Get the atomic timeTag(s): Date and Time


We connect to a publicly accessible time server on the internet and parse the result.

List of available time servers : http://tf.nist.gov/tf-cgi/servers.cgi

NOTE : All users should ensure that their software NEVER queries a server more frequently than once every 4 seconds. Systems that exceed this rate will be refused service. In extreme cases, systems that exceed this limit may be considered as attempting a denial-of-service attack.

import java.io.BufferedReader;
import java.io.IOException;
import java.io.InputStreamReader;
import java.net.Socket;
import java.text.SimpleDateFormat;
import java.util.Calendar;
import java.util.GregorianCalendar;
import java.util.TimeZone;

public final class DateUtils {
  // NIST, Boulder, Colorado  (time-a.timefreq.bldrdoc.gov)
  // public static final String ATOMICTIME_SERVER="132.163.4.101";
  // NIST, Gaithersburg, Maryland (time-a.nist.gov)
  // public static final String ATOMICTIME_SERVER="129.6.15.28";
  // NIST, Gaithersburg, Maryland  (time-c.nist.gov)
  public static final String ATOMICTIME_SERVER="129.6.15.30";
  public static final int ATOMICTIME_PORT = 13;


  public final static GregorianCalendar getAtomicTime() throws IOException{
    BufferedReader in = null;
    Socket conn = null;

    try {
       conn = new Socket(ATOMICTIME_SERVER, ATOMICTIME_PORT);

       in = new BufferedReader
         (new InputStreamReader(conn.getInputStream()));

       String atomicTime;
       while (true) {
          if ( (atomicTime = in.readLine()).indexOf("*") > -1) {
             break;
          }
       }
       System.out.println("DEBUG 1 : " + atomicTime);
       String[] fields = atomicTime.split(" ");
       GregorianCalendar calendar = new GregorianCalendar();

       String[] date = fields[1].split("-");
       calendar.set(Calendar.YEAR, 2000 +  Integer.parseInt(date[0]));
       calendar.set(Calendar.MONTH, Integer.parseInt(date[1])-1);
       calendar.set(Calendar.DATE, Integer.parseInt(date[2]));

       // deals with the timezone and the daylight-saving-time (you may need to adjust this)
       // here i'm using "EST" for Eastern Standart Time (to support Daylight Saving Time)
       TimeZone tz = TimeZone.getTimeZone("EST"); // or .getDefault()
       int gmt = (tz.getRawOffset() + tz.getDSTSavings()) / 3600000;
       System.out.println("DEBUG 2 : " + gmt);

       String[] time = fields[2].split(":");
       calendar.set(Calendar.HOUR_OF_DAY, Integer.parseInt(time[0]) + gmt);
       calendar.set(Calendar.MINUTE, Integer.parseInt(time[1]));
       calendar.set(Calendar.SECOND, Integer.parseInt(time[2]));
       return calendar;
    }
    catch (IOException e){
       throw e;
    }
    finally {
       if (in != null) { in.close();   }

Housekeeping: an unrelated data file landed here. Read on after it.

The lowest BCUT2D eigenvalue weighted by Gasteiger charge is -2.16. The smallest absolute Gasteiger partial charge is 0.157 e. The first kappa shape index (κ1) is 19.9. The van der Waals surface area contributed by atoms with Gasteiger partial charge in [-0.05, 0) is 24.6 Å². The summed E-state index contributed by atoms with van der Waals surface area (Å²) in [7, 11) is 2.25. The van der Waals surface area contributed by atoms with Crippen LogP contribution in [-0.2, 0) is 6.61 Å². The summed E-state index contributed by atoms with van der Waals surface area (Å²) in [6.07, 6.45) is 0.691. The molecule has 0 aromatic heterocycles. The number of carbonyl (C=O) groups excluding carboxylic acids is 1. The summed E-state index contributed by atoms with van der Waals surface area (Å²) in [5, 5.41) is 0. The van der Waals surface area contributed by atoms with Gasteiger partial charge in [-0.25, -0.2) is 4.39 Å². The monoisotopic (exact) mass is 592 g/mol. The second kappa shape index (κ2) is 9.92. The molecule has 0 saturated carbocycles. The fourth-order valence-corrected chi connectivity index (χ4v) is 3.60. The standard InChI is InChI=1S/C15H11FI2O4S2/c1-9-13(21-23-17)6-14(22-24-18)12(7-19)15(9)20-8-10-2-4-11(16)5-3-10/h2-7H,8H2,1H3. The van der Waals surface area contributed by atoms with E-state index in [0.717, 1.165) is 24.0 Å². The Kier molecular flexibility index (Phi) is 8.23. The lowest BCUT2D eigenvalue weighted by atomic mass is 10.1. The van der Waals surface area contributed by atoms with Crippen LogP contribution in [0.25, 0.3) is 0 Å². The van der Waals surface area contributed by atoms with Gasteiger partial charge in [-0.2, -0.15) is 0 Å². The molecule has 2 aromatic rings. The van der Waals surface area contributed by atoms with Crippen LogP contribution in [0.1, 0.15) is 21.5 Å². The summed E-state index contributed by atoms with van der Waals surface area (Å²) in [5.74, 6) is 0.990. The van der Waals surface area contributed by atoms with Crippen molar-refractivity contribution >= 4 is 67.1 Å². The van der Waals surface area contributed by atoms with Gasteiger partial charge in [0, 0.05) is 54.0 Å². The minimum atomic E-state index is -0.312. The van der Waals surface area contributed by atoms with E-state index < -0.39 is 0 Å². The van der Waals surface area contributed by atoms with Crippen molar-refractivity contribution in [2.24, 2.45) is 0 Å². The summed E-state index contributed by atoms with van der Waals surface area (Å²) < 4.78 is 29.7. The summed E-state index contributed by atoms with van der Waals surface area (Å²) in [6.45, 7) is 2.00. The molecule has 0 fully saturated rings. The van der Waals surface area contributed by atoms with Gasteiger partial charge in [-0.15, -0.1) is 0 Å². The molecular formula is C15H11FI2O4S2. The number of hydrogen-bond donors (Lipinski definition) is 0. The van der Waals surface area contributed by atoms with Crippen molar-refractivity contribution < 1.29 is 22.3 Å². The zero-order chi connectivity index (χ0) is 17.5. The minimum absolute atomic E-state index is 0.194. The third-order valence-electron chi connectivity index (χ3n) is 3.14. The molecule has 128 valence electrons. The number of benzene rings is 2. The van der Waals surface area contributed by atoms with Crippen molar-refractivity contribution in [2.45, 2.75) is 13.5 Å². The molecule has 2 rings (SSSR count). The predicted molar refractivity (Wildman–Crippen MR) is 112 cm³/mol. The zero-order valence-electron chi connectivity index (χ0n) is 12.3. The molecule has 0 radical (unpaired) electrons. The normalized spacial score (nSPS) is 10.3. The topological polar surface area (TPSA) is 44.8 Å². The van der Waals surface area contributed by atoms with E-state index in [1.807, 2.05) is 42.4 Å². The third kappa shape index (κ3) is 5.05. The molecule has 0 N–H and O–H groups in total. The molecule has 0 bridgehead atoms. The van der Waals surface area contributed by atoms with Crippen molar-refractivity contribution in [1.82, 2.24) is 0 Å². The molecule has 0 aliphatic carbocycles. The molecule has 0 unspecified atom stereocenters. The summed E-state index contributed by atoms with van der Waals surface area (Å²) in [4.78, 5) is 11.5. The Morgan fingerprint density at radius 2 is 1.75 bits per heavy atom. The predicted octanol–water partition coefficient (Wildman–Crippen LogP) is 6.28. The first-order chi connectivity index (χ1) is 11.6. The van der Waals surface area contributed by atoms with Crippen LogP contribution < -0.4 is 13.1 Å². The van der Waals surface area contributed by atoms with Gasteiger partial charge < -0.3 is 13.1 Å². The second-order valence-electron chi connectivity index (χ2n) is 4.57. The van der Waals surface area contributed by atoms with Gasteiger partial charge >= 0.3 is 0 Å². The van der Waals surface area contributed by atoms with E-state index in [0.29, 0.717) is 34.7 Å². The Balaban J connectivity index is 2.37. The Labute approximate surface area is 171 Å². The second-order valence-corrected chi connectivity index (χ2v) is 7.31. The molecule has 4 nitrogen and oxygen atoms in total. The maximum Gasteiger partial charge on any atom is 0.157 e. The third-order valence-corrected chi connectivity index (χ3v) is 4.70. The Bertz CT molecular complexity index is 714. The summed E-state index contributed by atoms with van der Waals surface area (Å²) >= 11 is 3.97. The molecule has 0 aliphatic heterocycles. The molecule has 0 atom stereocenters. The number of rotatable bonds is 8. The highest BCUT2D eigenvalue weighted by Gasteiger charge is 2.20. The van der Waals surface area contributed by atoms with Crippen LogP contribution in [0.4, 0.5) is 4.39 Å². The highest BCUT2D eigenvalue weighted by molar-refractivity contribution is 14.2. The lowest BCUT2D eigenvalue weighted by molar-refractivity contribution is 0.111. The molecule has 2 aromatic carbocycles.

if (conn != null) { conn.close();   }
    }
  }

  public static void main(String args[]) throws IOException {
    SimpleDateFormat sdf =
        new SimpleDateFormat("yyyy-MM-dd HH:mm:ss");
    System.out.println("Atomic time : " +
        sdf.format(DateUtils.getAtomicTime().getTime()));
  }


  /*
    ref : http://www.bldrdoc.gov/doc-tour/atomic_clock.html

                       49825 95-04-18 22:24:11 50 0 0 50.0 UTC(NIST) *

                       |     |        |     | | |  |      |      |
    These are the last +     |        |     | | |  |      |      |
    five digits of the       |        |     | | |  |      |      |
    Modified Julian Date     |        |     | | |  |      |      |
                             |        |     | | |  |      |      |
    Year, Month and Day <----+        |     | | |  |      |      |
                                      |     | | |  |      |      |
    Hour, minute, and second of the <-+     | | |  |      |      |
    current UTC at Greenwich.               | | |  |      |      |
                                            | | |  |      |      |
    DST - Daylight Savings Time code <------+ | |  |      |      |
    00 means standard time(ST), 50 means DST  | |  |      |      |
    99 to 51 = Now on ST, goto DST when local | |  |      |      |
    time is 2:00am, and the count is 51.      | |  |      |      |
    49 to 01 = Now on DST, goto ST when local | |  |      |      |
    time is 2:00am, and the count is 01.      | |  |      |      |
                                              | |  |      |      |
    Leap second flag is set to "1" when <-----+ |  |      |      |
    a leap second will be added on the last     |  |      |      |
    day of the current UTC month.  A value of   |  |      |      |
    "2" indicates the removal of a leap second. |  |      |      |
                                                |  |      |      |
    Health Flag.  The normal value of this    <-+  |      |      |
    flag is 0.  Positive values mean there may     |      |      |
    be an error with the transmitted time.         |      |      |
                                                   |      |      |
    The number of milliseconds ACTS is advancing <-+      |      |
    the time stamp, to account for network lag.           |      |
                                                          |      |
    Coordinated Universal Time from the National <--------+      |
    Institute of Standards & Technology.                         |
                                                                 |
    The instant the "*" appears, is the exact time. <------------+
  */
}
// thanks to TrueJavaProgrammer for the idea!

It's not possible to set your local computer clock in pure Java.

You need to use an external utility provided by the OS or call a JNI routine, see this HowTo.


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